Myeloid Neoplasms Following Solid Organ Transplantation: Clinicopathologic Studies of 11 Cases
Steven T Kramer, Deepti M Reddi, Chuanyi M Lu, Jerold Gong, Catherine Rehder, Endi Wang. Duke University Medical Center, Durham, NC; UCSF, San Francisco, CA; Thomas Jefferson University, Philadelphia, PA
Background: The risk for neoplasms secondary to organ transplantation is significantly increased and most are lymphoproliferative disorders (LPD). In contrast, myeloid neoplasms are rare after organ transplantation and their clinicopathologic features have not yet been characterized.
Design: We identified 11 cases of myeloid neoplasms in patients with solid organ transplantation by searching in our pathology database. The clinicalpathologic features and follow-up information have been retrospectively reviewed and analyzed.
Results: Of 11 cases, 6 are male and 5 are female. Age ranges: 1-67 years (median 44) at organ transplantation; 2-75 years (median 48) at myeloid neoplasm diagnosis. The median interval between transplantation to the myeloid neoplasm diagnosis was 70 months (range: 12-312). The transplanted organs include liver (5), lung (2), kidney (2) and heart (2), with all donors unrelated to the recipients. Types of myeloid neoplasms acquired: acute myeloid leukemia (AML) in 7, chronic myelogenous leukemia (CML) in 2 and myelodysplastic neoplasm (MDN) in 2 cases. Of the 7 cases with AML, 2 had significant circulating blasts while the other 5 showed absent-rare circulating blasts. Characteristic bone marrow morphology was present in both cases. All 11 cases exhibited clonal cytogenetic abnormalities: isolated Philadelphia chromosome (2), 11q23 abnormalities (3), -7q (2), inversion 16 (1), -5q (1) and hyperdiploidy (2). Follow-up information was available in 9 cases, while the other 2 cases were too recently diagnosed for sufficient follow-up. Four patients died within 2 months of treatment, 1 relapsed at 36 months after treatment, and 4 were alive (both CML cases) with median follow up of 6 months (range 6-28).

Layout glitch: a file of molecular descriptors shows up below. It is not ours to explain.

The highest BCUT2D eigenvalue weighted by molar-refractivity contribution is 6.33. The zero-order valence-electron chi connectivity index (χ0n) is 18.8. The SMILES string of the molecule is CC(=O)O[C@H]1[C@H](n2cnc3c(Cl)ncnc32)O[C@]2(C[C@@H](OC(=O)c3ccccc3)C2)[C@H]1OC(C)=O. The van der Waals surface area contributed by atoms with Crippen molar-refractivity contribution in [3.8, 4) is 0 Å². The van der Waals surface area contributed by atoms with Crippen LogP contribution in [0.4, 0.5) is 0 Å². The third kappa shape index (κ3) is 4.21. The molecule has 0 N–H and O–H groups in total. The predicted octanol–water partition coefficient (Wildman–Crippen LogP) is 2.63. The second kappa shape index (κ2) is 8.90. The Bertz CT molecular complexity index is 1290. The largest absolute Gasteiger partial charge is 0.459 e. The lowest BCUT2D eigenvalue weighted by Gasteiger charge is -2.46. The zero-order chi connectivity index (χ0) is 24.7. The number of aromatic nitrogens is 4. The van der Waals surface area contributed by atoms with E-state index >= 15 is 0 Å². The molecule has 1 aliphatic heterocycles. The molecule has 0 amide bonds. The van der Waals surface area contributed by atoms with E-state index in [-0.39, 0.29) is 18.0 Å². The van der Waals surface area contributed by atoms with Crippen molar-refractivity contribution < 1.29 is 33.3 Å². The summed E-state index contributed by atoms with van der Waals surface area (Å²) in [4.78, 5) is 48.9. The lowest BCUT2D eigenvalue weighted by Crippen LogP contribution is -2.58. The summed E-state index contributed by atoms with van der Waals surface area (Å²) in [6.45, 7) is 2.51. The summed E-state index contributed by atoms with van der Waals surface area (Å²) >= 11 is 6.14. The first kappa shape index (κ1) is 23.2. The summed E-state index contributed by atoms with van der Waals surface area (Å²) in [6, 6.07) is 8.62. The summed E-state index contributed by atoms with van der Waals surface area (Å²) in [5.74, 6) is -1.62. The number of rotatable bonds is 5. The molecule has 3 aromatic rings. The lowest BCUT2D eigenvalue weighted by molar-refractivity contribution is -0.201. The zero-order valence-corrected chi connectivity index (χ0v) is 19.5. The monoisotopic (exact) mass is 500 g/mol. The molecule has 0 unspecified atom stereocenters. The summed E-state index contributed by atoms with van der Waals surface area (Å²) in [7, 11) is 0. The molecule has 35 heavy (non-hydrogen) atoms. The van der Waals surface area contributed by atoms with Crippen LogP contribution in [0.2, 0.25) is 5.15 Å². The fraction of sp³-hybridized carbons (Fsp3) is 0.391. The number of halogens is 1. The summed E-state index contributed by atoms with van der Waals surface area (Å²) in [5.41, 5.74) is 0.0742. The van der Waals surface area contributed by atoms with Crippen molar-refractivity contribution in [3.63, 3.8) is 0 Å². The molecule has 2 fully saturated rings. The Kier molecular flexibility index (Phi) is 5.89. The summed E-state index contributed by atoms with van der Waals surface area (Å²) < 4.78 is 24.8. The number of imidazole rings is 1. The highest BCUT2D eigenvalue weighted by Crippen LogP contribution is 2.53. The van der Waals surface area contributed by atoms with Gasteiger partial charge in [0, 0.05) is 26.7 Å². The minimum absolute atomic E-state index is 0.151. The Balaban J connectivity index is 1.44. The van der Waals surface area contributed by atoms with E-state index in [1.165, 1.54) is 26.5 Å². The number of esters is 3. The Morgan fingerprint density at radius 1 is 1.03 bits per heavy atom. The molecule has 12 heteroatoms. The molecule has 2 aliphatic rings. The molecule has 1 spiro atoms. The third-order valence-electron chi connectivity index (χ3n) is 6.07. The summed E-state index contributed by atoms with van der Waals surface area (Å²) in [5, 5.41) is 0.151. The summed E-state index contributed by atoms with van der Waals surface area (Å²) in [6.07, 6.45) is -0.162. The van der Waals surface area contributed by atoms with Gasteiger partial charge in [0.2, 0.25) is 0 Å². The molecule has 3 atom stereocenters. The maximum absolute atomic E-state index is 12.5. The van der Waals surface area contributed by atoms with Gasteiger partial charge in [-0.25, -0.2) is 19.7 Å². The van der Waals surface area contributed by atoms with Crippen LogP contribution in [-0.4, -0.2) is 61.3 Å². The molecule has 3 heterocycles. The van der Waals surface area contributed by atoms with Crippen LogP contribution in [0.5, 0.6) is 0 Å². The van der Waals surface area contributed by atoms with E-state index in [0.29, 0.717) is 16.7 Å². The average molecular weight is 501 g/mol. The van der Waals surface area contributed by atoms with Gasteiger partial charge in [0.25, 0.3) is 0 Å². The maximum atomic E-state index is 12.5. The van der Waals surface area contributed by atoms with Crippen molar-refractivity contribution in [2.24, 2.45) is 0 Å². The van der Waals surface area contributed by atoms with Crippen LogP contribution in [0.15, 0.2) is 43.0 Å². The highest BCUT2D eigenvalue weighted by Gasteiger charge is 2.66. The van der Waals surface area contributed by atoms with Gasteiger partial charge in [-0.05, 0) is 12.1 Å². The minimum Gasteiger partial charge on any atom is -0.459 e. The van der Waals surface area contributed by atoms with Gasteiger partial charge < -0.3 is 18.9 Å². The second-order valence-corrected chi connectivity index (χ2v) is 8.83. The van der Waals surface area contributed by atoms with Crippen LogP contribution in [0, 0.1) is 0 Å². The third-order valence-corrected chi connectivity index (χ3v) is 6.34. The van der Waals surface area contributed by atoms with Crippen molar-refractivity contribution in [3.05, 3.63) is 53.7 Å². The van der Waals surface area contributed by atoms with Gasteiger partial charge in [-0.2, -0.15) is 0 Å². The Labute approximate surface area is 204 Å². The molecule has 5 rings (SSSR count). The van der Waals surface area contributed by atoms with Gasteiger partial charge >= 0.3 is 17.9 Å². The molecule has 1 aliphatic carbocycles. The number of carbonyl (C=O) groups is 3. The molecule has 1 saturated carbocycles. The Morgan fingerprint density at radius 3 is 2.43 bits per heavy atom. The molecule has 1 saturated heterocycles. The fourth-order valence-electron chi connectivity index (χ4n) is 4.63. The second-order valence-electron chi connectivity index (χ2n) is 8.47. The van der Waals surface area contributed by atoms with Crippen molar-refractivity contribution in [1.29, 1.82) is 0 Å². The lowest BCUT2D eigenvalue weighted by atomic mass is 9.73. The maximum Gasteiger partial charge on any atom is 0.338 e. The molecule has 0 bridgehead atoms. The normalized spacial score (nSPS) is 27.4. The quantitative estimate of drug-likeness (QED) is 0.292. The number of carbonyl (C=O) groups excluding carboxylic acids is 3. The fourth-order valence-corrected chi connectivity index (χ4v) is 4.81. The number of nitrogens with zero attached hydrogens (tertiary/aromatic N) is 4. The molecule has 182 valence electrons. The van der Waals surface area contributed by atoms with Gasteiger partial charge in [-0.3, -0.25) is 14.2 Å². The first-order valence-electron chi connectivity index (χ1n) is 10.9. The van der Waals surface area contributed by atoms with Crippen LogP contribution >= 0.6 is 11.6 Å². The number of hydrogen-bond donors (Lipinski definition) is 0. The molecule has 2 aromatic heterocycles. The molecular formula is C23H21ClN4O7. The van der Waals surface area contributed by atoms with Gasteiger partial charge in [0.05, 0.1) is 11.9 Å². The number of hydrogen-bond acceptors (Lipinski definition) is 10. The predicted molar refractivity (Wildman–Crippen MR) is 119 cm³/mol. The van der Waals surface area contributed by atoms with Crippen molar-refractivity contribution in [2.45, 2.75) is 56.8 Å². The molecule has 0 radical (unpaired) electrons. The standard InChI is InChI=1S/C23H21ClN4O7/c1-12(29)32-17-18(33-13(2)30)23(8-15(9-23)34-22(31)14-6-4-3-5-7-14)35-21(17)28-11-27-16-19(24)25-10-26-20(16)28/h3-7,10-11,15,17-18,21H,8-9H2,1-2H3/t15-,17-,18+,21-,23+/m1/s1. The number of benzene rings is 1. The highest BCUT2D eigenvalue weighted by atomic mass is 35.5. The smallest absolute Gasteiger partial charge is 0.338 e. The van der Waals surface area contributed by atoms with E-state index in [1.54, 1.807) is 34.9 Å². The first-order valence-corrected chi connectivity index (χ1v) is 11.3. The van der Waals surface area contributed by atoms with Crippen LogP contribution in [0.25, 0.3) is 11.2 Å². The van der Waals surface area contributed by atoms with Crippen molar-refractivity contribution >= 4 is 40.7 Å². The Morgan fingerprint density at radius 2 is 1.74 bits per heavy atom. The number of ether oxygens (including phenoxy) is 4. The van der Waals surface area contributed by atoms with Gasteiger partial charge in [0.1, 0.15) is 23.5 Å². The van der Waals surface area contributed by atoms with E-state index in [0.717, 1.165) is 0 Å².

Conclusions: Myeloid neoplasms that occur after organ transplantation have a longer latency similar to those observed in neoplasms related to alkylator/radiotherapy or EBV-negative post-transplant LPDs. The rate and pattern of cytogenetic abnormalities also appears similar to those found in cases related to alkylator/radiotherapy. The clinical outcome seems to be unfavorable. Whether the occurrence of myeloid neoplasms in this setting attributes to decreased immune surveillance or mutagenic effect of transplant medications remains to be studied.
Wednesday, March 6, 2013 9:30 AM
Poster Session V # 222, Wednesday Morning